Cilantro, also known as coriander, is a popular herb used in many cuisines around the world. Some people love the taste of cilantro while others find it off-putting. But can you safely eat cilantro every day? Let’s take a look at the health benefits and potential downsides of regular cilantro consumption.
Nutrition Profile of Cilantro
Cilantro is low in calories but packed with nutrients. Here is an overview of the nutrition found in 1/4 cup (4 grams) of fresh cilantro leaves:
|Vitamin K||12% DV|
|Vitamin C||2% DV|
|Vitamin A||2% DV|
As you can see, cilantro provides a variety of vitamins and minerals, particularly vitamin K. It also contains numerous antioxidant compounds like quercetin, kaempferol, rhamnetin, and apigenin (1).
Benefits of Regular Cilantro Consumption
Here are some of the top evidence-based health benefits of eating cilantro on a regular basis:
May help lower cholesterol: Several studies have found that cilantro may help reduce total cholesterol, LDL “bad” cholesterol, and triglyceride levels (2, 3). The cholesterol-lowering effects are likely attributed to the antioxidants and bioactive compounds in cilantro.
Supports detoxification: Cilantro assists the body’s natural detoxification processes. Animal research indicates cilantro may increase the elimination of heavy metals like mercury and aluminum from the body (4). The herb also contains antioxidants that neutralize damaging free radicals.
Anti-inflammatory effects: Chronic inflammation is linked to many diseases. The antioxidants and active compounds in cilantro reduce inflammation and offer protection against oxidative stress (5).
May stabilize blood sugar: Early research shows cilantro has anti-diabetic properties. In one study, cilantro decreased fasting blood sugar levels by over 10% in patients with type 2 diabetes (6). More research is needed to confirm its effects.
Antimicrobial properties: Cilantro exhibits antimicrobial activity against certain bacteria, fungi, and viruses. The herb’s essential oil may inhibit foodborne pathogens like Salmonella and E. coli (7).
Supports heart health: The nutrients and antioxidants in cilantro may protect heart health by reducing cholesterol, hypertension, and oxidative stress. One study in rats found cilantro lowered blood pressure and prevented cardiac damage (8).
Consuming cilantro regularly can provide anti-inflammatory, cholesterol-lowering, detoxifying, antimicrobial, and cardioprotective benefits. The herb offers a unique nutritional profile of vitamins, minerals, and antioxidants that benefit overall health.
Potential Downsides of Eating Cilantro Daily
Eating cilantro daily is generally recognized as safe, but there are a few potential downsides to consider:
May cause GI distress: For those who are sensitive, eating cilantro frequently may cause gastrointestinal symptoms like gas, bloating, and stomach pain. These side effects are more likely in raw cilantro.
Pesticide exposure risk: Conventionally grown cilantro is prone to pesticide residues. Choosing organic cilantro reduces exposure to harmful chemicals.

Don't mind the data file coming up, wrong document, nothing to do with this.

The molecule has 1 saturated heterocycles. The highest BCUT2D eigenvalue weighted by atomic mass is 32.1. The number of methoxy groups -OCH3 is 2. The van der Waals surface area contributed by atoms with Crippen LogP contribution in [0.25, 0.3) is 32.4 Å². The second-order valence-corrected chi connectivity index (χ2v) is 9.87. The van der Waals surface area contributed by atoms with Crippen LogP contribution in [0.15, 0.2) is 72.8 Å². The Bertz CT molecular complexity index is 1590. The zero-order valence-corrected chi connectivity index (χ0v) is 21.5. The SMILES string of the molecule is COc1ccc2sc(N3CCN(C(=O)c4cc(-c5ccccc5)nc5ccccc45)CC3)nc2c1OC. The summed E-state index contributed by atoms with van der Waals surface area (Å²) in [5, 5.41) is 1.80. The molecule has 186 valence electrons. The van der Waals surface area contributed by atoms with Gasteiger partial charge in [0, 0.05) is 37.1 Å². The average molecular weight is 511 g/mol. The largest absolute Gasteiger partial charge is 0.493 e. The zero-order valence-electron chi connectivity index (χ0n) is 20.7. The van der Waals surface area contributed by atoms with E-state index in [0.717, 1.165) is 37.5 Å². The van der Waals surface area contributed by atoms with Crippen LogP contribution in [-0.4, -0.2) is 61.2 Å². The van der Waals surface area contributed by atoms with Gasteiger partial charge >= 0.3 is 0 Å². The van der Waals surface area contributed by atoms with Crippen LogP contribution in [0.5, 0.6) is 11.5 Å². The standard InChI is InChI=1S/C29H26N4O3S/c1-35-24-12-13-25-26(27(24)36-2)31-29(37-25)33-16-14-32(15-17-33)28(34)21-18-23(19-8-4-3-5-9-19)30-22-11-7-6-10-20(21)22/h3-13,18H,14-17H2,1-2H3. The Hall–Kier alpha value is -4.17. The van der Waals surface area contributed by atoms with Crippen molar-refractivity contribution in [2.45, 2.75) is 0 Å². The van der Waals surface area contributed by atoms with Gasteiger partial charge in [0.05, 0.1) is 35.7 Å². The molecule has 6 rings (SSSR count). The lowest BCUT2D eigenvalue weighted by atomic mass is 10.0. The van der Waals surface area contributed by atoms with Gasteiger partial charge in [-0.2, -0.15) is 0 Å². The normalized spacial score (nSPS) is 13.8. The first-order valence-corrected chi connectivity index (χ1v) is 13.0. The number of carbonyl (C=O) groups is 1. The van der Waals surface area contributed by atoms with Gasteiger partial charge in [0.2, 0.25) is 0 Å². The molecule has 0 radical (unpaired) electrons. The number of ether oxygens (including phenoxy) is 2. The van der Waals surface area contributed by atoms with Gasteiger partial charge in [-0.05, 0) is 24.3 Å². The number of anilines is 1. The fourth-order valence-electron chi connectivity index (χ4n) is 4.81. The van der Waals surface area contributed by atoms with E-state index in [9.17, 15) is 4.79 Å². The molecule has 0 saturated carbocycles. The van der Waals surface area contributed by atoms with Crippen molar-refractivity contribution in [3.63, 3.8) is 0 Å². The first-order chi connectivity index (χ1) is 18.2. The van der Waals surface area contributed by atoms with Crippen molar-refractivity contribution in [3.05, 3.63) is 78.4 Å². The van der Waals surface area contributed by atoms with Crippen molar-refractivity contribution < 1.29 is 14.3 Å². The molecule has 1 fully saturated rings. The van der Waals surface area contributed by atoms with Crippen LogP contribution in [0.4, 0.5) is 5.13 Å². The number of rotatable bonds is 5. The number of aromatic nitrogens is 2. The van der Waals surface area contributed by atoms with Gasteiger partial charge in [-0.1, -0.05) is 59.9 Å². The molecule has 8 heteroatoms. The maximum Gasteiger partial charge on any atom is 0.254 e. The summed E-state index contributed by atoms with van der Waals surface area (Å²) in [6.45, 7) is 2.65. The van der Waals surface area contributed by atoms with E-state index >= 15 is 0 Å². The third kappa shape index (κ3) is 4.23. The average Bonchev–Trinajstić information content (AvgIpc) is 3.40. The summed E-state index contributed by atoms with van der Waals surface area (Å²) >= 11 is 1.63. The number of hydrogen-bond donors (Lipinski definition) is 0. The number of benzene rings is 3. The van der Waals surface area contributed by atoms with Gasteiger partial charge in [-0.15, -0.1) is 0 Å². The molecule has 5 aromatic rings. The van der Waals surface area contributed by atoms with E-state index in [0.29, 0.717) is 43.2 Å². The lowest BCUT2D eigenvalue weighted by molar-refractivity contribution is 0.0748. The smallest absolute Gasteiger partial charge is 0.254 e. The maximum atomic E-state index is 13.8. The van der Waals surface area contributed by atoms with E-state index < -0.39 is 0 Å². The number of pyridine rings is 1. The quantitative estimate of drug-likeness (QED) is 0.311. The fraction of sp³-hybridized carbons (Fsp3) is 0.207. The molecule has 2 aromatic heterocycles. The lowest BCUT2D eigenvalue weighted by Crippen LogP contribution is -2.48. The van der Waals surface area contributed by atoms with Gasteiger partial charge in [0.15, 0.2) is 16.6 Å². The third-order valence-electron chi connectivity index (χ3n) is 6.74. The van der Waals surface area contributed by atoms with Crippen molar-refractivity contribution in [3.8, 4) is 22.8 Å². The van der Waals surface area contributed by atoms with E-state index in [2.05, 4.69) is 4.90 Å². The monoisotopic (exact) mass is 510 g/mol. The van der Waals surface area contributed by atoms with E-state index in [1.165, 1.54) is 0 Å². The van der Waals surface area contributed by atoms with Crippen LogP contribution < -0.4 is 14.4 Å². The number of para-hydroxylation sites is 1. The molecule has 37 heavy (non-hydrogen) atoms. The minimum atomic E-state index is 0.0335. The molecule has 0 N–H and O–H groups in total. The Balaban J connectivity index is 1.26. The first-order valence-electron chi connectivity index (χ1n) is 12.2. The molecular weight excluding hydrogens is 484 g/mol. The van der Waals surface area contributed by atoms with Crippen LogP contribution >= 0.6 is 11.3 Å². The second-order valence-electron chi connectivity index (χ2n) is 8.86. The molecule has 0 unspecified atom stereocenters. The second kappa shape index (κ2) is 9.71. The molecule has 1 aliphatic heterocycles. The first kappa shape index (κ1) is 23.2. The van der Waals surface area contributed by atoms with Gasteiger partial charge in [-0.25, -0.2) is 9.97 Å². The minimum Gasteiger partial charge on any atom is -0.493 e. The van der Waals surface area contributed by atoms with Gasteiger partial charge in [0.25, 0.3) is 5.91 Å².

Heavy metal accumulation: Cilantro is efficient at absorbing heavy metals like lead from contaminated soil. Eating large amounts may increase heavy metal intake in areas with polluted water and soil.
Allergic reactions: Cilantro allergies are uncommon but can cause hives, itching, and anaphylaxis in sensitive people. Avoiding cilantro prevents allergic reactions.
Medication interactions: Cilantro may amplify the effects of certain medications due to its influence on liver enzymes. Check with a doctor before consuming regularly if taking any prescriptions.
While quite rare, some people may experience adverse effects from overconsuming cilantro. Pay attention to your individual response and use organic, high-quality cilantro to minimize risks.
There are currently no official recommendations for cilantro consumption. However, research indicates the following daily amounts are likely safe and beneficial:
– 1-2 tablespoons of fresh cilantro leaves and stems
– 1-3 teaspoons of dried cilantro leaves
– 1-2 teaspoons of cilantro seeds or powder
Cilantro can be easily incorporated into recipes like sauces, dressings, soups, curries, and salads. Using fresh cilantro is ideal to maximize nutrient content. Dried, frozen, and powdered cilantro provide benefits as well.
In conclusion, for most people eating cilantro daily poses little risk and provides important health benefits. Cilantro is packed with protective compounds that defend against disease through antioxidant, anti-inflammatory, and antimicrobial effects. Potential adverse effects like gastrointestinal issues and heavy metal exposure are uncommon and can be avoided through high-quality sourcing. Speak to your healthcare provider before regularly consuming cilantro in large amounts, especially if taking any medications. But including fresh or dried cilantro as an everyday ingredient in home cooking is a safe and healthy habit for the majority of people. Moderating your intake based on your personal tolerance and using common sense sourcing practices lets you take advantage of cilantro’s unique nutritional virtues.